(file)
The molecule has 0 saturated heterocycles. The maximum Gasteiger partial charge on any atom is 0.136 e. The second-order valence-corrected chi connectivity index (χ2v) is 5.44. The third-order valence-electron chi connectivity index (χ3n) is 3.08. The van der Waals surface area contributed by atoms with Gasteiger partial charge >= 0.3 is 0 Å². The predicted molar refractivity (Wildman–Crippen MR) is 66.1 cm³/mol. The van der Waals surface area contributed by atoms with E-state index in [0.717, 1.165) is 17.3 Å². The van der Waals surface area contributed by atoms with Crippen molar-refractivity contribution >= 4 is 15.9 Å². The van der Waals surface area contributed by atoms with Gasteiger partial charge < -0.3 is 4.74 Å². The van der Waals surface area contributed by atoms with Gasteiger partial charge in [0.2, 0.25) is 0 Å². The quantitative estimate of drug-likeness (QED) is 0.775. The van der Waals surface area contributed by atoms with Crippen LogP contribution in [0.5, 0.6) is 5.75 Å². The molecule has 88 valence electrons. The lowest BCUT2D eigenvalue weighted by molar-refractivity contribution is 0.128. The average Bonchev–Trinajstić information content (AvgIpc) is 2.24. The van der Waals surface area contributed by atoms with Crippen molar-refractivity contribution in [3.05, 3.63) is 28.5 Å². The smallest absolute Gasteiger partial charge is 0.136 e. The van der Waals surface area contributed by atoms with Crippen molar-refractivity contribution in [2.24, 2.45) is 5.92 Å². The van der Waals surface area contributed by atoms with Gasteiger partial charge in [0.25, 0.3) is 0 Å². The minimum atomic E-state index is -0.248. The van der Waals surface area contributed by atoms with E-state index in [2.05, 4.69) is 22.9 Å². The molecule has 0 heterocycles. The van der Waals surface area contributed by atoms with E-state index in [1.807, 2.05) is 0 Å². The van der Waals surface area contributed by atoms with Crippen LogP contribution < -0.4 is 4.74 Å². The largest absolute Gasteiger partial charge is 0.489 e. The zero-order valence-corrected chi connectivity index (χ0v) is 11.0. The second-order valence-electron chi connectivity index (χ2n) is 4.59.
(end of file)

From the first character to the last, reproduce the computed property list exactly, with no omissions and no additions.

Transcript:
The molecule has 0 saturated heterocycles. The maximum Gasteiger partial charge on any atom is 0.136 e. The second-order valence-corrected chi connectivity index (χ2v) is 5.44. The third-order valence-electron chi connectivity index (χ3n) is 3.08. The van der Waals surface area contributed by atoms with Gasteiger partial charge >= 0.3 is 0 Å². The predicted molar refractivity (Wildman–Crippen MR) is 66.1 cm³/mol. The van der Waals surface area contributed by atoms with E-state index in [0.717, 1.165) is 17.3 Å². The van der Waals surface area contributed by atoms with Crippen molar-refractivity contribution >= 4 is 15.9 Å². The van der Waals surface area contributed by atoms with Gasteiger partial charge < -0.3 is 4.74 Å². The van der Waals surface area contributed by atoms with Gasteiger partial charge in [0.2, 0.25) is 0 Å². The quantitative estimate of drug-likeness (QED) is 0.775. The van der Waals surface area contributed by atoms with Crippen LogP contribution in [0.5, 0.6) is 5.75 Å². The molecule has 88 valence electrons. The lowest BCUT2D eigenvalue weighted by molar-refractivity contribution is 0.128. The average Bonchev–Trinajstić information content (AvgIpc) is 2.24. The van der Waals surface area contributed by atoms with Crippen molar-refractivity contribution in [3.05, 3.63) is 28.5 Å². The smallest absolute Gasteiger partial charge is 0.136 e. The van der Waals surface area contributed by atoms with Crippen molar-refractivity contribution in [2.24, 2.45) is 5.92 Å². The van der Waals surface area contributed by atoms with Gasteiger partial charge in [0.25, 0.3) is 0 Å². The minimum atomic E-state index is -0.248. The van der Waals surface area contributed by atoms with E-state index in [2.05, 4.69) is 22.9 Å². The molecule has 0 heterocycles. The van der Waals surface area contributed by atoms with E-state index in [1.807, 2.05) is 0 Å². The van der Waals surface area contributed by atoms with Crippen LogP contribution < -0.4 is 4.74 Å². The largest absolute Gasteiger partial charge is 0.489 e. The zero-order valence-corrected chi connectivity index (χ0v) is 11.0. The second-order valence-electron chi connectivity index (χ2n) is 4.59.